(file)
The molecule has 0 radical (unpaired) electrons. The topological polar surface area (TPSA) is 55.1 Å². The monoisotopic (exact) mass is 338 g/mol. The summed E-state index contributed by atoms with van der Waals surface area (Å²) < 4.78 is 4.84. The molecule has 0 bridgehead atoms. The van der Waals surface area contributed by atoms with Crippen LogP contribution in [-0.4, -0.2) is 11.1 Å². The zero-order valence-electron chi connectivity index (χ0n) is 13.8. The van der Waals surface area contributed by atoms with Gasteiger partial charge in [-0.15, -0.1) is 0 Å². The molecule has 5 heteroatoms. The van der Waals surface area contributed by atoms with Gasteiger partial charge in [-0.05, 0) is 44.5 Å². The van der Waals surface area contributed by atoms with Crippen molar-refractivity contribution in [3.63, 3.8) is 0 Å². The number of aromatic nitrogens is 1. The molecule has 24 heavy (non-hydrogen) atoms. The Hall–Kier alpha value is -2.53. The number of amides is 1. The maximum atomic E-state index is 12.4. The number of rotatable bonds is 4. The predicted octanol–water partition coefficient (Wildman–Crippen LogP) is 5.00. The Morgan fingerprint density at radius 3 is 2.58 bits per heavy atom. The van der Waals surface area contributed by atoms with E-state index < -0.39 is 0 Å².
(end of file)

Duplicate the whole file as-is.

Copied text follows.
The molecule has 0 radical (unpaired) electrons. The topological polar surface area (TPSA) is 55.1 Å². The monoisotopic (exact) mass is 338 g/mol. The summed E-state index contributed by atoms with van der Waals surface area (Å²) < 4.78 is 4.84. The molecule has 0 bridgehead atoms. The van der Waals surface area contributed by atoms with Crippen LogP contribution in [-0.4, -0.2) is 11.1 Å². The zero-order valence-electron chi connectivity index (χ0n) is 13.8. The van der Waals surface area contributed by atoms with Gasteiger partial charge in [-0.15, -0.1) is 0 Å². The molecule has 5 heteroatoms. The van der Waals surface area contributed by atoms with Gasteiger partial charge in [-0.05, 0) is 44.5 Å². The van der Waals surface area contributed by atoms with Crippen molar-refractivity contribution in [3.63, 3.8) is 0 Å². The number of aromatic nitrogens is 1. The molecule has 24 heavy (non-hydrogen) atoms. The Hall–Kier alpha value is -2.53. The number of amides is 1. The maximum atomic E-state index is 12.4. The number of rotatable bonds is 4. The predicted octanol–water partition coefficient (Wildman–Crippen LogP) is 5.00. The Morgan fingerprint density at radius 3 is 2.58 bits per heavy atom. The van der Waals surface area contributed by atoms with E-state index < -0.39 is 0 Å².